For humans to consider the cloning of one another forces them all to question the very concepts of right and wrong that make them all human. The cloning of any species, whether they be human or non-human, is ethically and morally wrong. Scientists and ethicists alike have debated the implications of human and non-human cloning extensively since 1997 when scientists at the Roslin Institute in Scotland produced Dolly.
No direct conclusions have been drawn, but compelling arguments state that cloning of both human and non-human species results in harmful physical and psychological effects on both groups. The following issues dealing with cloning and its ethical and moral implications will be addressed: cloning of human beings would result in severe psychological effects in the cloned child, and that the cloning of non-human species subjects them to unethical or moral treatment for human needs.
The possible physical damage that could be done if human cloning became a reality is obvious when one looks at the sheer loss of life that occurred before the birth of Dolly. Less than ten percent of the initial transfers survive to be healthy creatures. There were 277 trial implants of nuclei. Nineteen of those 277 were deemed healthy while the others were discarded. Five of those nineteen survived, but four of them died within ten days of birth of sever abnormalities. Dolly was the only one to survive (Fact: Adler 1996). If those nuclei were human, “the cellular body count would look like sheer carnage” (Logic: Kluger 1997).
Even Ian Wilmut, one of the scientists accredited with the cloning phenomenon at the Roslin Institute agrees, “the more you interfere with reproduction, the more danger there is of things going wrong” (Expert Opinion). The psychological effects of cloning are less obvious, but none the less, very plausible. In addition to physical harms, there! are worries about the psychological harms on cloned human children. One of those harms is the loss of identity, or sense of uniqueness and individuality. Many argue that cloning crates serious issues of identity and individuality and forces humans to consider the definition of self.
Gilbert Meilaender commented on the importance of genetic uniqueness not only to the child but to the parent as well when he appeared before the National Bioethics Advisory Commission on March 13, 1997. He states that “children begin with a kind of genetic independence of [the parent]. They replicate neither their father nor their mother. That is a reminder of the independence that [the parent] must eventually grant them… To lose even in principle this sense of the child as a gift will not be good for the children” (Expert Opinion). Others look souly at the child, like philosopher Hans Jonas.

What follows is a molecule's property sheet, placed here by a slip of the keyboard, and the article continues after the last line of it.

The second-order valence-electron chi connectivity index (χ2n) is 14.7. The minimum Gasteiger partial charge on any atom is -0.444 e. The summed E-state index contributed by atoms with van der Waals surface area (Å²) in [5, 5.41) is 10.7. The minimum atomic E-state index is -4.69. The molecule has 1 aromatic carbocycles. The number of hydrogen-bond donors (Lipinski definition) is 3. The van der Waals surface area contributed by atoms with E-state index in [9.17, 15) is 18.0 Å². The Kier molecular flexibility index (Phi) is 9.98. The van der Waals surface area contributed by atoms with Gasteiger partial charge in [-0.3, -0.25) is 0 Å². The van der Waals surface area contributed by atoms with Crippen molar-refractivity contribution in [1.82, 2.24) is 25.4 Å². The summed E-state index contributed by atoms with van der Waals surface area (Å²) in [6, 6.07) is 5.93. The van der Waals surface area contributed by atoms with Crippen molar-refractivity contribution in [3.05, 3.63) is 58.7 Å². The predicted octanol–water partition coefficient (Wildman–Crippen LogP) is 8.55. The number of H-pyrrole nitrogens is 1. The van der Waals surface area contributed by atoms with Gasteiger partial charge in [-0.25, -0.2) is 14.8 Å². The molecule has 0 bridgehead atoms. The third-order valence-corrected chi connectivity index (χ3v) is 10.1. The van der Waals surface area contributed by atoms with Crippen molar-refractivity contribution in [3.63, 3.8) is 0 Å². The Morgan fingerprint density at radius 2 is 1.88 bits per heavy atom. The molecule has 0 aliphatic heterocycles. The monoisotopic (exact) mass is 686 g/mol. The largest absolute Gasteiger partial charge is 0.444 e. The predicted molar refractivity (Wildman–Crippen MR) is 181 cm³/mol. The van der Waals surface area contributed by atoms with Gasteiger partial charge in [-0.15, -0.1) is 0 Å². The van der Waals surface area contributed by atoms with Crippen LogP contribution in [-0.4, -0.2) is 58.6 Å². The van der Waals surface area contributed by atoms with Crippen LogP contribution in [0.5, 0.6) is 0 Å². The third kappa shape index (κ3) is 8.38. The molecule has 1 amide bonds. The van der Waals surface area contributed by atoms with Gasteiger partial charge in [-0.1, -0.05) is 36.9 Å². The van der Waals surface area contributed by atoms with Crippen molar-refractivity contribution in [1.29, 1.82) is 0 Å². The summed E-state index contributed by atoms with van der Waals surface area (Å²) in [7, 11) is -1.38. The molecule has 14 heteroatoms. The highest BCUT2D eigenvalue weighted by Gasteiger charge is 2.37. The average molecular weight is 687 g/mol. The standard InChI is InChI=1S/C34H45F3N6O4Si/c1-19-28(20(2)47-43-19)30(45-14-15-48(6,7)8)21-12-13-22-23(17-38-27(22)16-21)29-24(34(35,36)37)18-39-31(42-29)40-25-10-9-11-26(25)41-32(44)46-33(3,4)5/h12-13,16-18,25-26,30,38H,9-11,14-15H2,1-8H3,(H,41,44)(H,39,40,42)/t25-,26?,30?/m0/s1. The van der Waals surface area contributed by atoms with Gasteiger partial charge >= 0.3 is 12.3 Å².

He suggests that humans have an inherent “right to ignorance” or a quality of “separateness. ” Hum! an cloning, in which there is a time gap between the beginning of the lives of the earlier and later twin, is fundamentally different from homozygous twins that are born at the same time and have a simultaneous beginning of their lives. Ignorance of the effect of one’s genes on one’s future is necessary for the spontaneous construction of life and self (Jonas 1974). Human cloning is obviously damaging to both the family of and the cloned child. It is harder to convince that non-human cloning is wrong and unethical, but it is just the same.
The cloning of a non-human species subjects them to unethical treatment purely for human needs (Expert Opinion: Price 97). Western culture and tradition has long held the belief that the treatment of animals should be guided by different ethical standards than the treatment of humans. Animals have been seen as non feeling and savage beasts since time began. Humans in general have no problem with seeing animals as objects to be used whenever it becomes necessary. But what would happen if humans started to use animals as body for growing human organs? Where is the line drawn between human and non human?
If a primate was cloned so that it grew human lungs, liver, kidneys, and heart. , what would it then be? What if we were to learn how to clone functioning brains and have them grow inside of chimps? Would non-human primates, such as a chimpanzee, who carried one or more human genes via transgenic technology, be defined as still a chimp, a human, a subhuman, or something else? If defined as human, would we have to give it rights of citizenship? And if humans were to carry non-human transgenic genes, would that alter our definitions and treatment of them(Deductive Logic: Kluger 1997)?
Also, if the technology were to be so that scientists could transfer human genes into animals and vice-versa, that would heighten the danger of developing zoonoses, diseases that are transmitted from animals to humans. It could create a world wide catastrophe that no one would be able to stop (Potential Risks). In conclusion, the ethical and moral implications of cloning are such that it would be wrong for the human race to support or advocate it. The sheer loss of life in both humans and non-humans is enough to prove that cloning would be a foolish endeavor, whatever the cause.